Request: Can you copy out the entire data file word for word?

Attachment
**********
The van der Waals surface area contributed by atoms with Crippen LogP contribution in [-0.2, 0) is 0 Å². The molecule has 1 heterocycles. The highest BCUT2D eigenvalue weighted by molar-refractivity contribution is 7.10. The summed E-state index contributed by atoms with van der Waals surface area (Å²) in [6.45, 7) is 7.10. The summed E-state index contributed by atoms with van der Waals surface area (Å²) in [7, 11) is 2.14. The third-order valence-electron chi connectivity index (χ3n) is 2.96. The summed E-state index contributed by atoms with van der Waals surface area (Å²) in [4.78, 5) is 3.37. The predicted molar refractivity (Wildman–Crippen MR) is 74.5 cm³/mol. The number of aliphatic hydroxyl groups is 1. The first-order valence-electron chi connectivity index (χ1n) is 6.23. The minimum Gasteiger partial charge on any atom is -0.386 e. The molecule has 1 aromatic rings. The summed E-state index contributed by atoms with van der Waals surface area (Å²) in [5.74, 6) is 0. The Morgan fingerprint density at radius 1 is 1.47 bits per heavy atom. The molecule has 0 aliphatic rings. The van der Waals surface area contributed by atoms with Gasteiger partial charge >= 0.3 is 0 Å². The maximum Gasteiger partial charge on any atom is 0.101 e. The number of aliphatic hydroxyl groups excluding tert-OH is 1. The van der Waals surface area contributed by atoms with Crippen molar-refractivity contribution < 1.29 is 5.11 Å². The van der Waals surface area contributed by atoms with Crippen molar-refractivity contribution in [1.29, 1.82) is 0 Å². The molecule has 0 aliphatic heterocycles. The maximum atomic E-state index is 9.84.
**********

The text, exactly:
The van der Waals surface area contributed by atoms with Crippen LogP contribution in [-0.2, 0) is 0 Å². The molecule has 1 heterocycles. The highest BCUT2D eigenvalue weighted by molar-refractivity contribution is 7.10. The summed E-state index contributed by atoms with van der Waals surface area (Å²) in [6.45, 7) is 7.10. The summed E-state index contributed by atoms with van der Waals surface area (Å²) in [7, 11) is 2.14. The third-order valence-electron chi connectivity index (χ3n) is 2.96. The summed E-state index contributed by atoms with van der Waals surface area (Å²) in [4.78, 5) is 3.37. The predicted molar refractivity (Wildman–Crippen MR) is 74.5 cm³/mol. The number of aliphatic hydroxyl groups is 1. The first-order valence-electron chi connectivity index (χ1n) is 6.23. The minimum Gasteiger partial charge on any atom is -0.386 e. The molecule has 1 aromatic rings. The summed E-state index contributed by atoms with van der Waals surface area (Å²) in [5.74, 6) is 0. The Morgan fingerprint density at radius 1 is 1.47 bits per heavy atom. The molecule has 0 aliphatic rings. The van der Waals surface area contributed by atoms with Gasteiger partial charge >= 0.3 is 0 Å². The maximum Gasteiger partial charge on any atom is 0.101 e. The number of aliphatic hydroxyl groups excluding tert-OH is 1. The van der Waals surface area contributed by atoms with Crippen molar-refractivity contribution < 1.29 is 5.11 Å². The van der Waals surface area contributed by atoms with Crippen molar-refractivity contribution in [1.29, 1.82) is 0 Å². The molecule has 0 aliphatic heterocycles. The maximum atomic E-state index is 9.84.